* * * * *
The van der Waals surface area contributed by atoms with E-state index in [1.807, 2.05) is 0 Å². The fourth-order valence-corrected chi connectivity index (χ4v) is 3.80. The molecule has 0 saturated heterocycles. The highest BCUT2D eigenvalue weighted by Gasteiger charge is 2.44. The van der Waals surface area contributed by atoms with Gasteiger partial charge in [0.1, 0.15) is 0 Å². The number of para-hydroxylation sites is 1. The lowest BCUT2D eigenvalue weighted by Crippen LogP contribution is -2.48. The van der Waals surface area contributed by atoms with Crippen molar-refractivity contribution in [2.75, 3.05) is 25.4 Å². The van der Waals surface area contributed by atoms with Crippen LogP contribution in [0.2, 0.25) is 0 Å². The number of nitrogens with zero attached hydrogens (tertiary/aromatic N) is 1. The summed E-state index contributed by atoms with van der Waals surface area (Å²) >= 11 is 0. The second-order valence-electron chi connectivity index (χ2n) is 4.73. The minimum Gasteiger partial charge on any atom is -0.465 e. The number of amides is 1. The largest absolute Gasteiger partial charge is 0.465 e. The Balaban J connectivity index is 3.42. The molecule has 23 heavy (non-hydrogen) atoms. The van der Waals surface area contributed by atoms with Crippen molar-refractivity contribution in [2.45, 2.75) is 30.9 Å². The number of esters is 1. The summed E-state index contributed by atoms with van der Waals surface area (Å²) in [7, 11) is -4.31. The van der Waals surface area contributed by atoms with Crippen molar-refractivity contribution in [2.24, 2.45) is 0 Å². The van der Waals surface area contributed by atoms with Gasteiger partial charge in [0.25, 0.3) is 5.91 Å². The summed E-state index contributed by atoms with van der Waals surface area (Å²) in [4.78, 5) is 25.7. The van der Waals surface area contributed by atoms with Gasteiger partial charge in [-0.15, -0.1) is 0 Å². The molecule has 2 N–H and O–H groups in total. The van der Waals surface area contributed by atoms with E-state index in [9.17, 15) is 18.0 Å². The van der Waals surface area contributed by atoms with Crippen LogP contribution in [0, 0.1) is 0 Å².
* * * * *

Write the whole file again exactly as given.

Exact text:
The van der Waals surface area contributed by atoms with E-state index in [1.807, 2.05) is 0 Å². The fourth-order valence-corrected chi connectivity index (χ4v) is 3.80. The molecule has 0 saturated heterocycles. The highest BCUT2D eigenvalue weighted by Gasteiger charge is 2.44. The van der Waals surface area contributed by atoms with Gasteiger partial charge in [0.1, 0.15) is 0 Å². The number of para-hydroxylation sites is 1. The lowest BCUT2D eigenvalue weighted by Crippen LogP contribution is -2.48. The van der Waals surface area contributed by atoms with Crippen molar-refractivity contribution in [2.75, 3.05) is 25.4 Å². The van der Waals surface area contributed by atoms with Crippen LogP contribution in [0.2, 0.25) is 0 Å². The number of nitrogens with zero attached hydrogens (tertiary/aromatic N) is 1. The summed E-state index contributed by atoms with van der Waals surface area (Å²) >= 11 is 0. The second-order valence-electron chi connectivity index (χ2n) is 4.73. The minimum Gasteiger partial charge on any atom is -0.465 e. The number of amides is 1. The largest absolute Gasteiger partial charge is 0.465 e. The Balaban J connectivity index is 3.42. The molecule has 23 heavy (non-hydrogen) atoms. The van der Waals surface area contributed by atoms with Crippen molar-refractivity contribution in [2.45, 2.75) is 30.9 Å². The number of esters is 1. The summed E-state index contributed by atoms with van der Waals surface area (Å²) in [7, 11) is -4.31. The van der Waals surface area contributed by atoms with Crippen molar-refractivity contribution in [2.24, 2.45) is 0 Å². The van der Waals surface area contributed by atoms with Gasteiger partial charge in [0.25, 0.3) is 5.91 Å². The summed E-state index contributed by atoms with van der Waals surface area (Å²) in [4.78, 5) is 25.7. The van der Waals surface area contributed by atoms with Gasteiger partial charge in [-0.15, -0.1) is 0 Å². The molecule has 2 N–H and O–H groups in total. The van der Waals surface area contributed by atoms with E-state index in [9.17, 15) is 18.0 Å². The van der Waals surface area contributed by atoms with Crippen LogP contribution in [0, 0.1) is 0 Å².